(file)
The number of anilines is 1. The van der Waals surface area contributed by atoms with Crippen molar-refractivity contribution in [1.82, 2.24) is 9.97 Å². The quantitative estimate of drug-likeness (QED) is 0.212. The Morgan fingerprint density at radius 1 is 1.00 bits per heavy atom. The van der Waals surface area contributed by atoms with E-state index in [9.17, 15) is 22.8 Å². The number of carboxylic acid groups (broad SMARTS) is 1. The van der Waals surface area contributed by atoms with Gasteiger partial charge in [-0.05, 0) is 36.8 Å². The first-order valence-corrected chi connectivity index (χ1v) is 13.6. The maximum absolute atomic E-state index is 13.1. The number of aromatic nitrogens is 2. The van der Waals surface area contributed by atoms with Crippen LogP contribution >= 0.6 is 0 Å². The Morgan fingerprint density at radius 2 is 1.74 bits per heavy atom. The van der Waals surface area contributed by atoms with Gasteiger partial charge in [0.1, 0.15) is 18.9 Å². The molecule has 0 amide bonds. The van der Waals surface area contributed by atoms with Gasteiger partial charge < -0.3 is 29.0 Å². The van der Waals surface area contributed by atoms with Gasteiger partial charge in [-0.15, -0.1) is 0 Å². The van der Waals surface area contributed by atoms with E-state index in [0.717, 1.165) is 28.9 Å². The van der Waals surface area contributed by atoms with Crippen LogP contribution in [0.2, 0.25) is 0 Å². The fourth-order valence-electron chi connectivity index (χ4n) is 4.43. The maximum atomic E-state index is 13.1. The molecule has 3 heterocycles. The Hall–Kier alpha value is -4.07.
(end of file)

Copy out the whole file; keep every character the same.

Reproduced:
The number of anilines is 1. The van der Waals surface area contributed by atoms with Crippen molar-refractivity contribution in [1.82, 2.24) is 9.97 Å². The quantitative estimate of drug-likeness (QED) is 0.212. The Morgan fingerprint density at radius 1 is 1.00 bits per heavy atom. The van der Waals surface area contributed by atoms with E-state index in [9.17, 15) is 22.8 Å². The number of carboxylic acid groups (broad SMARTS) is 1. The van der Waals surface area contributed by atoms with Gasteiger partial charge in [-0.05, 0) is 36.8 Å². The first-order valence-corrected chi connectivity index (χ1v) is 13.6. The maximum absolute atomic E-state index is 13.1. The number of aromatic nitrogens is 2. The van der Waals surface area contributed by atoms with Crippen LogP contribution >= 0.6 is 0 Å². The Morgan fingerprint density at radius 2 is 1.74 bits per heavy atom. The van der Waals surface area contributed by atoms with Gasteiger partial charge in [0.1, 0.15) is 18.9 Å². The molecule has 0 amide bonds. The van der Waals surface area contributed by atoms with Gasteiger partial charge < -0.3 is 29.0 Å². The van der Waals surface area contributed by atoms with Gasteiger partial charge in [-0.15, -0.1) is 0 Å². The van der Waals surface area contributed by atoms with E-state index in [0.717, 1.165) is 28.9 Å². The van der Waals surface area contributed by atoms with Crippen LogP contribution in [0.2, 0.25) is 0 Å². The fourth-order valence-electron chi connectivity index (χ4n) is 4.43. The maximum atomic E-state index is 13.1. The molecule has 3 heterocycles. The Hall–Kier alpha value is -4.07.